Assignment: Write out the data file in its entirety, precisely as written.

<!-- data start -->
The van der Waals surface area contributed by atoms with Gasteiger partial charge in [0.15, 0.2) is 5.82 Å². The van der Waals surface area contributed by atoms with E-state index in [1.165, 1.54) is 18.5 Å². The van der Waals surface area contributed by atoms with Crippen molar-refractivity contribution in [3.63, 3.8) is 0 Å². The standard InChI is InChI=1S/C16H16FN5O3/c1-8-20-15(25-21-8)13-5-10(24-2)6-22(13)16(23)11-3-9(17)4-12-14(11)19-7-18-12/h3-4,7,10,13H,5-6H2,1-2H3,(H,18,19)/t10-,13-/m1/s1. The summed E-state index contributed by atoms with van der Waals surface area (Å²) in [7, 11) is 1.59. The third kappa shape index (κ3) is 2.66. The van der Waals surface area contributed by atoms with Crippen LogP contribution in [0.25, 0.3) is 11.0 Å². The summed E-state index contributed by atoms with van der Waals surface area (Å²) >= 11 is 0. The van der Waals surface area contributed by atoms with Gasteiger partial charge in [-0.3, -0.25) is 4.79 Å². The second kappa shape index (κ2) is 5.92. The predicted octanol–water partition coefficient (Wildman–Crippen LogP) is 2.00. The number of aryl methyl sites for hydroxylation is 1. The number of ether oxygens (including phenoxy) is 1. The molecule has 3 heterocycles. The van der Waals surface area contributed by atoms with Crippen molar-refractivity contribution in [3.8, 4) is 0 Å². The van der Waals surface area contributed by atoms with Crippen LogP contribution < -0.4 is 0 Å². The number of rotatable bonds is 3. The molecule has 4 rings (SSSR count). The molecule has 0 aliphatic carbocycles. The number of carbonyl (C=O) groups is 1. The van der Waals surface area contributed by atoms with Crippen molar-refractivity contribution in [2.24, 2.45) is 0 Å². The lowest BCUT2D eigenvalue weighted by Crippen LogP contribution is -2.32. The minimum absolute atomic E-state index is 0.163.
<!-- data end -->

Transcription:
The van der Waals surface area contributed by atoms with Gasteiger partial charge in [0.15, 0.2) is 5.82 Å². The van der Waals surface area contributed by atoms with E-state index in [1.165, 1.54) is 18.5 Å². The van der Waals surface area contributed by atoms with Crippen molar-refractivity contribution in [3.63, 3.8) is 0 Å². The standard InChI is InChI=1S/C16H16FN5O3/c1-8-20-15(25-21-8)13-5-10(24-2)6-22(13)16(23)11-3-9(17)4-12-14(11)19-7-18-12/h3-4,7,10,13H,5-6H2,1-2H3,(H,18,19)/t10-,13-/m1/s1. The summed E-state index contributed by atoms with van der Waals surface area (Å²) in [7, 11) is 1.59. The third kappa shape index (κ3) is 2.66. The van der Waals surface area contributed by atoms with Crippen LogP contribution in [0.25, 0.3) is 11.0 Å². The summed E-state index contributed by atoms with van der Waals surface area (Å²) >= 11 is 0. The van der Waals surface area contributed by atoms with Gasteiger partial charge in [-0.3, -0.25) is 4.79 Å². The second kappa shape index (κ2) is 5.92. The predicted octanol–water partition coefficient (Wildman–Crippen LogP) is 2.00. The number of aryl methyl sites for hydroxylation is 1. The number of ether oxygens (including phenoxy) is 1. The molecule has 3 heterocycles. The van der Waals surface area contributed by atoms with Crippen molar-refractivity contribution in [3.8, 4) is 0 Å². The van der Waals surface area contributed by atoms with Crippen LogP contribution < -0.4 is 0 Å². The number of rotatable bonds is 3. The molecule has 4 rings (SSSR count). The molecule has 0 aliphatic carbocycles. The number of carbonyl (C=O) groups is 1. The van der Waals surface area contributed by atoms with Crippen molar-refractivity contribution in [2.24, 2.45) is 0 Å². The lowest BCUT2D eigenvalue weighted by Crippen LogP contribution is -2.32. The minimum absolute atomic E-state index is 0.163.